“It has been said that democracy is based on the rights of man; it has been replied that it should rather take its stand on the duties of man; but both rights and duties are European ideas. Dharma is the Indian conception in which rights and duties lose the artificial antagonism created by a view of the world, which makes selfishness the root of action, and regain their deep and eternal unity. Dharma is the basis of democracy which Asia must recognize, for in this lies the distinction between the soul of Asia and the soul of Europe”. 
For Sri Aurobindo, our task or dharma is to help accelerate human evolution, in this time of crisis of our species. Dharma helps to explain why that ancient civilization has a light ecological footprint and did not collapse, as has happened with other civilizationswith a shorter life cycle of ascent, apogee and decline.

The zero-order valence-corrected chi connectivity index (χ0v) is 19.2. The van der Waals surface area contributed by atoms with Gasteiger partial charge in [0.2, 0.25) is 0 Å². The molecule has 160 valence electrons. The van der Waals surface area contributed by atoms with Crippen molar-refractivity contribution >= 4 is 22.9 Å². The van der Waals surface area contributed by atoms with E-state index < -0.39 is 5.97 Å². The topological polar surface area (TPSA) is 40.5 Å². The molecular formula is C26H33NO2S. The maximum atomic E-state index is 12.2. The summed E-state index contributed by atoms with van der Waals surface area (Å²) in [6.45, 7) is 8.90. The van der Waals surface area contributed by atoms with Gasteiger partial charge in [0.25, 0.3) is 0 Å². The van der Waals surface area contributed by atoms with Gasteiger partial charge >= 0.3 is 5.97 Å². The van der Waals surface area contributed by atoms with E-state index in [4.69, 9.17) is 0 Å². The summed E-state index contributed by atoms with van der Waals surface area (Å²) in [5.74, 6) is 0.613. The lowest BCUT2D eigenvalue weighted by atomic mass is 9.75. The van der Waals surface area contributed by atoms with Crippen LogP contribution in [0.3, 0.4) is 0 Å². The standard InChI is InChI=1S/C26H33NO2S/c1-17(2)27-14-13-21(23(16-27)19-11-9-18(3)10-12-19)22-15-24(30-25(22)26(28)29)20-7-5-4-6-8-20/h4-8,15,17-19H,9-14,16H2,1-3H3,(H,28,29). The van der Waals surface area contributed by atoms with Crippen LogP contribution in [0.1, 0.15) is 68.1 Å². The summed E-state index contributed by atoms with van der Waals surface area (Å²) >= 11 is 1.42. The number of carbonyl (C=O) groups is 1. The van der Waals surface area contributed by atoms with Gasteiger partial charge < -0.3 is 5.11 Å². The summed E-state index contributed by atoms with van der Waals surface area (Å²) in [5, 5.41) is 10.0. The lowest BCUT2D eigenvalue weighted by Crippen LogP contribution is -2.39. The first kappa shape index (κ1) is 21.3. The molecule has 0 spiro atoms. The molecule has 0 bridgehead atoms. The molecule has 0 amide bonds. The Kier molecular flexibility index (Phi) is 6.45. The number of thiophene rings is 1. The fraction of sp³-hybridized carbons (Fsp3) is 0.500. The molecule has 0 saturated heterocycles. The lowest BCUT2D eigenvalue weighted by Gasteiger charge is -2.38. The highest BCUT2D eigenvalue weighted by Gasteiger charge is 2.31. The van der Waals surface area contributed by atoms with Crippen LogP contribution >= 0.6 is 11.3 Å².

7. India created ways of dealing with self-transformation. Yoga comes from the root word Yuj, which means to combine, to merge, and to join. Yoga is reconnection with the whole. It is the science and art of helping the individual feel part of a whole. It develops awareness of the integral being, including the body, and its interactions with the mind, emotions and spirituality. Its practice activates latent potentialities of the body. The practice of breathing exercises (pranayama) develops ways of inhaling and exhaling the energy that sustains life and is present in all of nature, known as prana. The awareness of the act of breathing associated to the vibration of a sound like OM (UniversalSound) during expiration calms the mind. It is a practice that can be exercised indaily activities such as in commuting times and waiting rooms. Yoga practices use various postures (asanas) to enhance the body’s use. It systematizes knowledge that enhances self-awareness,the attention to the present moment, the perception of belonging to the environment. Such knowledge reduces the possibility of manipulation by external agents (people, drugs, herbs etc. …)
Figure 5 – Yoga class in a school of integral education in Delhi. 2013 .